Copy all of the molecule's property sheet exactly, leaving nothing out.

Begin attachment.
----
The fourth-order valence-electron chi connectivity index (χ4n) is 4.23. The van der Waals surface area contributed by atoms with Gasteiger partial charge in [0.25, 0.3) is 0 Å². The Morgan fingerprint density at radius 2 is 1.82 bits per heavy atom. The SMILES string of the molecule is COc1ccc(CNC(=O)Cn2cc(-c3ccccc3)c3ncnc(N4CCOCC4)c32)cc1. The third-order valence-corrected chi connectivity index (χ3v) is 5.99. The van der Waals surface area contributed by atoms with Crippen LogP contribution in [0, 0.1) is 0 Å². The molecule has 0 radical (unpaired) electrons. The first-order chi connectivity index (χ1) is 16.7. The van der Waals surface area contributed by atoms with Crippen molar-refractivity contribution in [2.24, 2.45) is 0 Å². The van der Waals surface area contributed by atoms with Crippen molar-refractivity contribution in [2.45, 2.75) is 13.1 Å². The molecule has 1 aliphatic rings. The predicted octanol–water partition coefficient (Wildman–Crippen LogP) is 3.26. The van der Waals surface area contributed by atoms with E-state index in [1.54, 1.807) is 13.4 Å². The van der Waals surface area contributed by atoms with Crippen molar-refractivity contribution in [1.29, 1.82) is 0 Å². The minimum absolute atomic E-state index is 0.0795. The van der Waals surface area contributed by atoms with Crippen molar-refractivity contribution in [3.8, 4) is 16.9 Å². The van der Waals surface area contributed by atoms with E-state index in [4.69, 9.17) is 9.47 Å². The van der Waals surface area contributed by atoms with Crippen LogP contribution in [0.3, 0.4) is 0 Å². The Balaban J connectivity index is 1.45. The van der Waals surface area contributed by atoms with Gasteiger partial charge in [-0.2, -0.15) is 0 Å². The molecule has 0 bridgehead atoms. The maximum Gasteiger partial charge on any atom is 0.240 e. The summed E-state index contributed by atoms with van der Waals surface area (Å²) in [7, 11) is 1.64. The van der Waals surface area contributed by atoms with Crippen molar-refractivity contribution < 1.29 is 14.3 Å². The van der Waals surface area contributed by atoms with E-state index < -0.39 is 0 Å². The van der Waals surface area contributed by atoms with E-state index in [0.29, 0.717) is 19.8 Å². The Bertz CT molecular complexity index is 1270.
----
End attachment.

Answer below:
The fourth-order valence-electron chi connectivity index (χ4n) is 4.23. The van der Waals surface area contributed by atoms with Gasteiger partial charge in [0.25, 0.3) is 0 Å². The Morgan fingerprint density at radius 2 is 1.82 bits per heavy atom. The SMILES string of the molecule is COc1ccc(CNC(=O)Cn2cc(-c3ccccc3)c3ncnc(N4CCOCC4)c32)cc1. The third-order valence-corrected chi connectivity index (χ3v) is 5.99. The van der Waals surface area contributed by atoms with Crippen LogP contribution in [0, 0.1) is 0 Å². The molecule has 0 radical (unpaired) electrons. The first-order chi connectivity index (χ1) is 16.7. The van der Waals surface area contributed by atoms with Crippen molar-refractivity contribution in [2.24, 2.45) is 0 Å². The van der Waals surface area contributed by atoms with Crippen molar-refractivity contribution in [2.45, 2.75) is 13.1 Å². The molecule has 1 aliphatic rings. The predicted octanol–water partition coefficient (Wildman–Crippen LogP) is 3.26. The van der Waals surface area contributed by atoms with E-state index in [1.54, 1.807) is 13.4 Å². The van der Waals surface area contributed by atoms with Crippen molar-refractivity contribution in [1.29, 1.82) is 0 Å². The minimum absolute atomic E-state index is 0.0795. The van der Waals surface area contributed by atoms with Crippen molar-refractivity contribution in [3.8, 4) is 16.9 Å². The van der Waals surface area contributed by atoms with E-state index in [4.69, 9.17) is 9.47 Å². The van der Waals surface area contributed by atoms with Crippen LogP contribution in [0.3, 0.4) is 0 Å². The Balaban J connectivity index is 1.45. The van der Waals surface area contributed by atoms with Gasteiger partial charge in [-0.2, -0.15) is 0 Å². The molecule has 0 bridgehead atoms. The maximum Gasteiger partial charge on any atom is 0.240 e. The summed E-state index contributed by atoms with van der Waals surface area (Å²) in [7, 11) is 1.64. The van der Waals surface area contributed by atoms with Crippen molar-refractivity contribution < 1.29 is 14.3 Å². The van der Waals surface area contributed by atoms with E-state index < -0.39 is 0 Å². The van der Waals surface area contributed by atoms with E-state index in [0.29, 0.717) is 19.8 Å². The Bertz CT molecular complexity index is 1270.